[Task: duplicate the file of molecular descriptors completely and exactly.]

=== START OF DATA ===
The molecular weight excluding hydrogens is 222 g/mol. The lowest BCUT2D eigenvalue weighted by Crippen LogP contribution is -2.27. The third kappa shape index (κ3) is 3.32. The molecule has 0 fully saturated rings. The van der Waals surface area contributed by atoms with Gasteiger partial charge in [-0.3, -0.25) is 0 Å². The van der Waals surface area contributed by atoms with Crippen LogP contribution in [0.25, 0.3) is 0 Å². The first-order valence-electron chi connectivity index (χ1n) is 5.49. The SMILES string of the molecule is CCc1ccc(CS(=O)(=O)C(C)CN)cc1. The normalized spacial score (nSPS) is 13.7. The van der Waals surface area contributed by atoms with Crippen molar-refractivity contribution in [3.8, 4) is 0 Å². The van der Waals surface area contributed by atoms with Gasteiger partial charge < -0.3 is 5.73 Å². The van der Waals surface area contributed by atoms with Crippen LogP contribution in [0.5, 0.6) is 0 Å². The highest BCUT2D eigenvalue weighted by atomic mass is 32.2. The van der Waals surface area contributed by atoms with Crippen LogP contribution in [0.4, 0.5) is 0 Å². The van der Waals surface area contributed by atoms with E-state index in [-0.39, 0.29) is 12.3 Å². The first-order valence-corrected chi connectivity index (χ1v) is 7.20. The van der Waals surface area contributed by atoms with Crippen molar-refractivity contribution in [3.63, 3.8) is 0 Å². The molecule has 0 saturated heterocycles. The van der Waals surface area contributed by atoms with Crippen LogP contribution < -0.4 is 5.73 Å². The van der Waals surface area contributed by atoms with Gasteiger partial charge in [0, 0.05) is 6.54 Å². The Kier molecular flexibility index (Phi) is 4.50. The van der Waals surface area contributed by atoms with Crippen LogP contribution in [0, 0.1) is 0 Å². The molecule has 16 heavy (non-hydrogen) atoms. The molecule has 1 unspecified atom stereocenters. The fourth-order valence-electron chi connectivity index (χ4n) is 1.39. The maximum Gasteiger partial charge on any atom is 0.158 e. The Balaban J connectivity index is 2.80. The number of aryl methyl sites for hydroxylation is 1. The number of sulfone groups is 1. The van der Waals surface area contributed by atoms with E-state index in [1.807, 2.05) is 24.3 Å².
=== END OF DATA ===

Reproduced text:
The molecular weight excluding hydrogens is 222 g/mol. The lowest BCUT2D eigenvalue weighted by Crippen LogP contribution is -2.27. The third kappa shape index (κ3) is 3.32. The molecule has 0 fully saturated rings. The van der Waals surface area contributed by atoms with Gasteiger partial charge in [-0.3, -0.25) is 0 Å². The van der Waals surface area contributed by atoms with Crippen LogP contribution in [0.25, 0.3) is 0 Å². The first-order valence-electron chi connectivity index (χ1n) is 5.49. The SMILES string of the molecule is CCc1ccc(CS(=O)(=O)C(C)CN)cc1. The normalized spacial score (nSPS) is 13.7. The van der Waals surface area contributed by atoms with Crippen molar-refractivity contribution in [3.8, 4) is 0 Å². The van der Waals surface area contributed by atoms with Gasteiger partial charge < -0.3 is 5.73 Å². The van der Waals surface area contributed by atoms with Crippen LogP contribution in [0.5, 0.6) is 0 Å². The highest BCUT2D eigenvalue weighted by atomic mass is 32.2. The van der Waals surface area contributed by atoms with Crippen LogP contribution in [0.4, 0.5) is 0 Å². The van der Waals surface area contributed by atoms with E-state index in [-0.39, 0.29) is 12.3 Å². The first-order valence-corrected chi connectivity index (χ1v) is 7.20. The van der Waals surface area contributed by atoms with Crippen molar-refractivity contribution in [3.63, 3.8) is 0 Å². The molecule has 0 saturated heterocycles. The van der Waals surface area contributed by atoms with Crippen LogP contribution < -0.4 is 5.73 Å². The van der Waals surface area contributed by atoms with Gasteiger partial charge in [0, 0.05) is 6.54 Å². The Kier molecular flexibility index (Phi) is 4.50. The van der Waals surface area contributed by atoms with Crippen LogP contribution in [0, 0.1) is 0 Å². The molecule has 16 heavy (non-hydrogen) atoms. The molecule has 1 unspecified atom stereocenters. The fourth-order valence-electron chi connectivity index (χ4n) is 1.39. The maximum Gasteiger partial charge on any atom is 0.158 e. The Balaban J connectivity index is 2.80. The number of aryl methyl sites for hydroxylation is 1. The number of sulfone groups is 1. The van der Waals surface area contributed by atoms with E-state index in [1.807, 2.05) is 24.3 Å².